It's not only gun sales that spiked after Election Day. So did the sale of Gold Eagles from the U.S. Mint.
While Eagle sales hardly set a 'record' last month, as touted at the Drudge Report, they did turn in the best number since July 2010, and the best November since 1998. The final figures out this morning from the Mint indicate 136,500 ounces.
'There is a huge influx of new high-net-worth individuals that are buying a lot of gold, and they are taking physical possession of it,' David Beahm tells Reuters: He ought to know: He's vice president at bullion retailer Blanchard & Co. 'This quarter,' he adds, 'is shaping up to be one of the best since the last quarter of 2008.'
Hmmm, we seem to recall something about the world coming to an end back then...
The rolling 30-day average of sales, measured in dollars, does indeed look impressive on a chart going back to February of this year and likely prompted Drudge's careless headline...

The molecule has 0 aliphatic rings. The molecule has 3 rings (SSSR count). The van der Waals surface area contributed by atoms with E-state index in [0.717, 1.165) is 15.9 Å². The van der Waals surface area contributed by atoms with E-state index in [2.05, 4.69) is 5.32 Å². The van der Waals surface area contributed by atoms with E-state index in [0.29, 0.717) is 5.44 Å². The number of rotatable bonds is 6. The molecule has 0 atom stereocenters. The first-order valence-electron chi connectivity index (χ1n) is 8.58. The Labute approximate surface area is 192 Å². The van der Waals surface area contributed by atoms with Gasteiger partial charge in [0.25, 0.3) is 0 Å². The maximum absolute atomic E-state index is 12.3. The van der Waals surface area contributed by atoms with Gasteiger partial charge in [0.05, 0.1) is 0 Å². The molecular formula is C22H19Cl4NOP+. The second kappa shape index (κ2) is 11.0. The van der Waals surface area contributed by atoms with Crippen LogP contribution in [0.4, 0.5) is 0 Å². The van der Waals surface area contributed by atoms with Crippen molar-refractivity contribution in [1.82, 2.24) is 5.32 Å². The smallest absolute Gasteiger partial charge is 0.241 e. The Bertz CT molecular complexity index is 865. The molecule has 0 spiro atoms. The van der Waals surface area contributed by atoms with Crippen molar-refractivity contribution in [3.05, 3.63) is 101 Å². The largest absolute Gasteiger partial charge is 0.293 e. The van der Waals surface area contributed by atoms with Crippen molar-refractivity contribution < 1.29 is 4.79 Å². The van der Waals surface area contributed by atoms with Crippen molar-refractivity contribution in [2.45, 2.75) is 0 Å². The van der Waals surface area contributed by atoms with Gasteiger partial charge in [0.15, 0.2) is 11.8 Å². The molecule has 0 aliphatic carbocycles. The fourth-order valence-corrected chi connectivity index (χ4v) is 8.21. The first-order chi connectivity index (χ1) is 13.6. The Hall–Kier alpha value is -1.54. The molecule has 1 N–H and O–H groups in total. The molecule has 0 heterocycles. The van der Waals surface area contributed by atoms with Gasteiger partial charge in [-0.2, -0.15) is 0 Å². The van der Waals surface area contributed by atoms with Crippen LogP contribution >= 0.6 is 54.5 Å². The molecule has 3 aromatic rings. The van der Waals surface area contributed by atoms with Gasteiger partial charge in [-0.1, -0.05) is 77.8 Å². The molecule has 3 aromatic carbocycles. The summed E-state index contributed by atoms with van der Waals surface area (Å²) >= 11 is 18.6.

Anonymous 'analysts' reaching for explanations are chalking it up to 'political uncertainty due to a heated U.S. presidential race and $600 billion automatic cuts in government spending and tax increases early next year,' according to Reuters.
Ah, yes, the fiscal cliff - the handy explanation for everything from growing gold sales to an epidemic of nail fungus...
On the other side of the world, a new catalyst for gold is taking shape in China. Banks there can trade gold among themselves over the counter, starting today.
'From a government perspective, gold is seen as currency, and the government is slowly releasing the controls on currency. We expect the [gold] market will be opened up to more foreign banks,' Standard Chartered global chief of metals trading Jeremy East tells The Wall Street Journal.
Indeed, Mr. East says China aims to build up Shanghai into a competitor with London as a major gold trading center.
Next step: the development of a gold ETF to trade on the Shanghai Stock Exchange.
Dave Gonigam for The Daily Reckoning Australia